Cornish copper and Welsh copper

Statue of Cornish industrialist and scientist John Henry Vivian, founder of the Hafod copperworks in Swansea (credit: Jory Juglor).

Statue of Cornish industrialist and scientist John Henry Vivian, founder of the Hafod copperworks in Swansea (credit: Jory Juglor).

I recently co-authored a book that accompanied an exhibition of war art by Graham Sutherland called From Darkness into Light. Graham Sutherland: From Darkness Into Light. War Paintings and Drawings, published by Sansom and Co’s Redcliffe Press in Bristol.

My contribution was called Made in Metal: Cornwall and South Wales and you can read more about it on my work and research blog.

Read a preprint of Made in Metal: Cornwall and South Wales.

The cornerstone of my essay was of course copper. It was copper that shaped the special relationship between Cornish mining and Welsh smelting, albeit that the industrial connections between both regions were far more complex, and interesting.

John Henry Vivian, Cornish entrepreneur and founder of South Wales’s most successful copper smelting and refining works, is probably the person that most embodies the close relationship between the Cornwall and South Wales copper industries in the 19th century.

My supply chain study of the British copper industries has already made me acutely aware of the lack of comparison in industrial history and archaeology studies.

It leads to convenient but perhaps sloppy labels such as “Cornish copper” and “Welsh copper.” I, as much as anyone, am guilty of using these terms as shorthand to describe stages in what is undoubtedly the most elaborate set of major production and manufacturing processes of the major metals.

An international commodity

Metal history nerds will be more sensitive to this than the general interested public.

Technically speaking there is no such thing as Cornish copper, or least there has not been since the Bronze Age when (we assume) single sources of ore were used to smelt small quantities of the metal. Maybe the experimental late 18th-century copper smelter in Hayle attempted smelting just Cornish ores? Perhaps.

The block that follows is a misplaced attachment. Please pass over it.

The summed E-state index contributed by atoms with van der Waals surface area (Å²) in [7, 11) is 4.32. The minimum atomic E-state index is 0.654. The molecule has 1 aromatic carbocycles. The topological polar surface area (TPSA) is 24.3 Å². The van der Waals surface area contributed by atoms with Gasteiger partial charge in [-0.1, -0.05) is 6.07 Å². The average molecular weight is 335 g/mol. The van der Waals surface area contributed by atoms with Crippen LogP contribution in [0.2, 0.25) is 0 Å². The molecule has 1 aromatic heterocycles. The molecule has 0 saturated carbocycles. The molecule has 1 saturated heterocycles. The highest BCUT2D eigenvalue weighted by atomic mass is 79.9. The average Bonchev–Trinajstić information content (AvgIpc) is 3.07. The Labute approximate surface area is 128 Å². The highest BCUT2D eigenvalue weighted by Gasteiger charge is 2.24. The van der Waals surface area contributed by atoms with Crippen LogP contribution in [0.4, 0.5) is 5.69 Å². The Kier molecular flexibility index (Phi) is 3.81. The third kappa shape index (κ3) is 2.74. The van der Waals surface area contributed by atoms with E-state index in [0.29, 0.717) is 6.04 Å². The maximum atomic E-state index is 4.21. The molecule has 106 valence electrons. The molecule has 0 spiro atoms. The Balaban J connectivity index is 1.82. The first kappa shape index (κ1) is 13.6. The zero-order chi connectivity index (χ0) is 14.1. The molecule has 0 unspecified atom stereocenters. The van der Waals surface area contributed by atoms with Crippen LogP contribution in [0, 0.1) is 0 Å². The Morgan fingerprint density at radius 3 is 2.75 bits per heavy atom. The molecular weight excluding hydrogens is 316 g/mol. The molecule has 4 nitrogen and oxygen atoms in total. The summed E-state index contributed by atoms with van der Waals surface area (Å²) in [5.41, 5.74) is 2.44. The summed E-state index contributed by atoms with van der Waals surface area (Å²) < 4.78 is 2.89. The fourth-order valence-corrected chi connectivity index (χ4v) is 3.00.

Likewise, Welsh copper as a truism was probably a thing of prehistory, although, arguably some of Thomas Williams’s produce from his Anglesey smelter the 1780s could have been crudely smelted from sources from Mynydd Parys and the north and mid Wales copper mines.

My recent research on the science of smelting in the 19th century has shown in sharp relief how international a product an ingot of copper could be. Percy’s Metallurgy, 1861, the classic work on 19th century metallurgy, comprises an absolutely beautiful example of how true this statement is.

I reproduce it here in full.

On the blending of ores, p. 322.

Copper smelting at Hafod in 1848:

The mixture of ores contained the following varieties: Yellow ore, Fowey Consols Mine, Cornwall; copper and iron pyrites, Wheal Friendship, Devonshire; Cobre ore, Cuba, copper-pyrites, containing about 28 ¼ per cent. of copper; Cobre dust, Cuba, copper-pyrites, containing about 12 per cent. of copper; cupriferous residues of oxide of iron produced by the calcination at sulphuric acid works of iron pyrites containing copper from Ireland, known as Irish ore; vitreous-copper in admixture with iron-pyrites and haematite from Levant Mine, Cornwall; residues rich in oxide of iron obtained in the calcination of cupriferous tin ores in Cornwall, known as burnt leavings; and red oxide of copper with blue and green carbonate, Burra-Burra, Australia.

In the context of interpretation, especially in museums, visitors need to know this.

Spot the difference

Here are images of two ingots of Best Selected (BS) copper ingots produced at the Cape Copper Company’s smelter in Briton Ferry and retrieved from the SS Saint George which was wrecked in November 1882.

The ship had left Swansea with ingots and coal, heading to Nantes in France, but ran into trouble off St Agnes Head on the north Cornish coast.

The first is in the collection of the National Waterfront Museum, Swansea (part of Amgueddfa Cymru-National Museum Wales) and the second is in the collection of the National Maritime Museum Cornwall.

Both have been described as “Cornish” and “Welsh.”

An ingot of Welsh copper (credit: National Waterfront Museum, Swansea).

An ingot of Welsh copper (credit: National Waterfront Museum, Swansea).

An ingot of Cornish copper (credit: National Maritime Museum Cornwall).

An ingot of Cornish copper (credit: National Maritime Museum Cornwall).

By 1882 Cornish copper mines were producing very little of the ore that reached the South Wales smelters. Chilean regulus was a major source of copper for what had become more of a refining industry than a smelting one.

The Cape Copper Company itself had developed mines in O’okeip in Namaqualand, and by this period these South African sources had become just as important as those of south Australia and South America.

Given the historical context of their production, is it right to describe these particular ingots as either Cornish or Welsh?

Cornish? Definitely not. Welsh? Well, maybe. Just. Not really.

Copper alloys and compositions in 1848